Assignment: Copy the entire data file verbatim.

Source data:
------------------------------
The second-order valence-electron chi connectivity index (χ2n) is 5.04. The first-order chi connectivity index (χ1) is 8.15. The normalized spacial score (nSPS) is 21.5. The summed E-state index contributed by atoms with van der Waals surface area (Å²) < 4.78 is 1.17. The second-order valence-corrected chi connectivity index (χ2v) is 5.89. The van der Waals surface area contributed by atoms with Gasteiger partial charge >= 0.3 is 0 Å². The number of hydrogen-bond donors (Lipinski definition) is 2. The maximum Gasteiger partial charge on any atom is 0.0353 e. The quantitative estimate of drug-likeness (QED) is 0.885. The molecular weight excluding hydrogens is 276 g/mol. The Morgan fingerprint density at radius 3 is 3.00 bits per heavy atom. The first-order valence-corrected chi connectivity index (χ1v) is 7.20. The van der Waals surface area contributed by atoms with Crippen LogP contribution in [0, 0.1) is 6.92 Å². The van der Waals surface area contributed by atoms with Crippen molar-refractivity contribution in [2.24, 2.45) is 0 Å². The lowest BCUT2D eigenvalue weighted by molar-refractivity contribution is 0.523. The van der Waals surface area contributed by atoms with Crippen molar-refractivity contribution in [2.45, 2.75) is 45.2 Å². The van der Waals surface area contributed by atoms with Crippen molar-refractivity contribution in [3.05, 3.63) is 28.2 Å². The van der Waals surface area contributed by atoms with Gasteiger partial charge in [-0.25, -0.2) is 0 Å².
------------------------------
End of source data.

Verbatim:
The second-order valence-electron chi connectivity index (χ2n) is 5.04. The first-order chi connectivity index (χ1) is 8.15. The normalized spacial score (nSPS) is 21.5. The summed E-state index contributed by atoms with van der Waals surface area (Å²) < 4.78 is 1.17. The second-order valence-corrected chi connectivity index (χ2v) is 5.89. The van der Waals surface area contributed by atoms with Gasteiger partial charge >= 0.3 is 0 Å². The number of hydrogen-bond donors (Lipinski definition) is 2. The maximum Gasteiger partial charge on any atom is 0.0353 e. The quantitative estimate of drug-likeness (QED) is 0.885. The molecular weight excluding hydrogens is 276 g/mol. The Morgan fingerprint density at radius 3 is 3.00 bits per heavy atom. The first-order valence-corrected chi connectivity index (χ1v) is 7.20. The van der Waals surface area contributed by atoms with Crippen LogP contribution in [0, 0.1) is 6.92 Å². The van der Waals surface area contributed by atoms with Crippen molar-refractivity contribution in [2.24, 2.45) is 0 Å². The lowest BCUT2D eigenvalue weighted by molar-refractivity contribution is 0.523. The van der Waals surface area contributed by atoms with Crippen molar-refractivity contribution in [2.45, 2.75) is 45.2 Å². The van der Waals surface area contributed by atoms with Crippen molar-refractivity contribution in [3.05, 3.63) is 28.2 Å². The van der Waals surface area contributed by atoms with Gasteiger partial charge in [-0.25, -0.2) is 0 Å².